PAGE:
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قراءة كتاب Punch, or the London Charivari, Vol. 108, January 19, 1895

تنويه: تعرض هنا نبذة من اول ١٠ صفحات فقط من الكتاب الالكتروني، لقراءة الكتاب كاملا اضغط على الزر “اشتر الآن"

‏اللغة: English
Punch, or the London Charivari, Vol. 108, January 19, 1895

Punch, or the London Charivari, Vol. 108, January 19, 1895

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دار النشر: Project Gutenberg
الصفحة رقم: 2

class="sc">Alexander be the sagacious commander in the dramatic field that he has hitherto shown himself, it is not likely that he should have been completely mistaken in accepting a play which a portion of the public has refused to accept. Of course, a manager cannot afford to keep a play going until the public come en masse to see it, and therefore, unless there is "a turn of the tide" (and such things have happened before now, and a condemned piece has had a long and prosperous career), Mr. Alexander will himself be obliged to do to the play what those who ridicule and chaff it have already done, i.e. "take it off."

Mrs. R. admits that she has always been very fond of sweets at dinner. What she is especially fond of is, she says, "a dish of pommes d'Ananias;" and she always adds, "But, my dear, why the French choose such awful names for such nice things is what I never can understand."



Abdurrahman Khan (to himself). "I think this'll fetch 'Em!"

["Should the Ameer happily accomplish the visit to this country on which he has set his heart, he may be assured of the warm welcome due to one who, since his accession to supreme power in Afghanistan, has been the steady friend of Great Britain."—Times.]


(Cabulee Version of a popular Comic Song.)

Air—"The Dandy Coloured Coon."

Ameer, dressing for a projected Visit, sings:

Fools called me a mere "Nigger" when I felt Dame Fortune's frown;

Up and down—I have known;

But now the folks all say, "Why, you're fit to wear a crown.

Black or brown—you've won renown."

Now a lot of gossips they patter and spy.

Someone says, "He wants to have the Muscovite hard by."

"Muscovite!" said I,—"hard by!—you're mistooken!

This Ameer wants to see no Muscovite.

Not at all!—not a bit!—

'Tain't for him at all the Afghan crown is meant!"

"Go on!"—say they,—"Who is it?"


"Why, it's Ab-dur-rahman, son of Afzul, son of Dost

Mohammed, means to rule the fierce Afghan!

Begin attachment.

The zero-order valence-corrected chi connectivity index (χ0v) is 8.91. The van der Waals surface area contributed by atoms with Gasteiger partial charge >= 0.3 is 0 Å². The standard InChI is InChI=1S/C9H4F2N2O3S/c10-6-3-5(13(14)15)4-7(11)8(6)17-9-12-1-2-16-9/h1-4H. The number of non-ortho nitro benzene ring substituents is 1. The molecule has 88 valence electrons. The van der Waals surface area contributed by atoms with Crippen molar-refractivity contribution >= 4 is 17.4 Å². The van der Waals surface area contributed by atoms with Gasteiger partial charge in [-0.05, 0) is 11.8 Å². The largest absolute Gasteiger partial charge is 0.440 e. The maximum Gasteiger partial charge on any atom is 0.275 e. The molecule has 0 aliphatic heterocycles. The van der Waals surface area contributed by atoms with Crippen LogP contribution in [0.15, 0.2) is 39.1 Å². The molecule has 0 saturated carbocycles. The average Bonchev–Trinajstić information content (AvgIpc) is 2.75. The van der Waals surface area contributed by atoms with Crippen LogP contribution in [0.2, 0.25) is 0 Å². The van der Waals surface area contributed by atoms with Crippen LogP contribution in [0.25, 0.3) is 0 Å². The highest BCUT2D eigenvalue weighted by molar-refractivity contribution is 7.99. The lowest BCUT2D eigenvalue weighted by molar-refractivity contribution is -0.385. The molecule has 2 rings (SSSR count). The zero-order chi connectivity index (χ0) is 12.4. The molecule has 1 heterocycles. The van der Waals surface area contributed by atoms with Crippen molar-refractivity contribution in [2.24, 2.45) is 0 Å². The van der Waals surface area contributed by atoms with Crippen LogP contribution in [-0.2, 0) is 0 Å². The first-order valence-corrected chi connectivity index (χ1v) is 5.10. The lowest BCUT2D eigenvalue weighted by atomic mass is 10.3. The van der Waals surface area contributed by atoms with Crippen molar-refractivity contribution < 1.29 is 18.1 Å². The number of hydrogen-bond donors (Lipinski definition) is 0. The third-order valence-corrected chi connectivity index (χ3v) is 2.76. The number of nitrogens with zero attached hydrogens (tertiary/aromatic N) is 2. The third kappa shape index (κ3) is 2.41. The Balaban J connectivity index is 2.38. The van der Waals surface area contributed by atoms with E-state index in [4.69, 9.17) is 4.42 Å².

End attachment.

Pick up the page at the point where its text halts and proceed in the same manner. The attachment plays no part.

Don't you know me?—Go on!—Well, you will, my good man,

For I'm Ab-dur-rahman the dandy Afghan Khan!"

Now a man like me is a terror to the tribes,

The Shinwaris,—the Ghilzais!

And Ishak Khan and others found me galling to their kibes,

When revolts—they would raise.

They've been putting it about the Ameer is ill.

(Wouldn't they delight to administer a pill!)

"Ameer, you're ill—mortal ill!"—but I wasn't!

"You've palpitation," the quidnuncs state,

"From your soles—to your scalp.

Ishak at Samarcand makes your heart palpitate!"

"Go on!"—said I,—"nary palp!"

Chorus.—For I'm Ab-dur-rahman, &c.

Now I've long had an ambition to far England for to go,

Don't you know,—that is so!

See Empress-Queen Victoria and Mister Wales also.

I'm asked to go—to that show!

The Empress-Queen to visit me doesn't care.

(And doubtless Afghan fashions might make Victoria stare.)

But there—I swear—I'll go!—and I'm going!

Men may say "It's the Shah that this show's about!"—

And another "You're an ass, Sir!

'Taint the Shah-in-Shah at all—you're a long way out!"—

"Go on!"—he'll say,—"ain't it Nass'r?"

Chorus.—No, it's Ab-dur-rahman, &c.

So I'll dress the part as near as can be,

Please John B.—don't you see!

My close-fitting lambswool and silver filagree,

Empress V.—might find "free."

Should the tribesmen twig this peculiar rig

They'd think their Ameer had turned Infidel Pig.

What a toff!—Well, I'll say—I'm here—to see the Empress!—

What is that "coon" all the comics sing about?

Mister BrownJohn James!

If as to me Mister Bull has a doubt,

Go on!—I'll say.—My names?


Why, they're Ab-dur-rahman, son of Afzul, son of Dost

Mahommed, wearer of the Afghan Crown.

Don't you know me?—Go on?—Well, you will very soon,

For I'm Ab-dur-rahman Khan, the dandy Afghan coon!



Smithson, having recently bought a Country Place and gone in for Sport, has been advised by a Friend to do his own exercising during hard weather, "as it insures your Horses against the neglect of Grooms, and also keeps you in form."

[He tries it, and finds it—as above.

"Hale Fellow, well met."—"Pierre Blanc, the hale Savoyard of eighty-eight, took his usual place in the French Chamber," reports the Times correspondent last week, "and delivered one of his customary addresses."

What a charming party of three,

Bismarck, Blanc, and Mr. G.,

Decidedly very much alive,

United ages Two Four Five!



A Study at a Winter Sale.


(An Episode in the Life of A. Briefless, Junior, Esq., Barrister-at-Law, in Three Parts.)

Part II.The Passing of the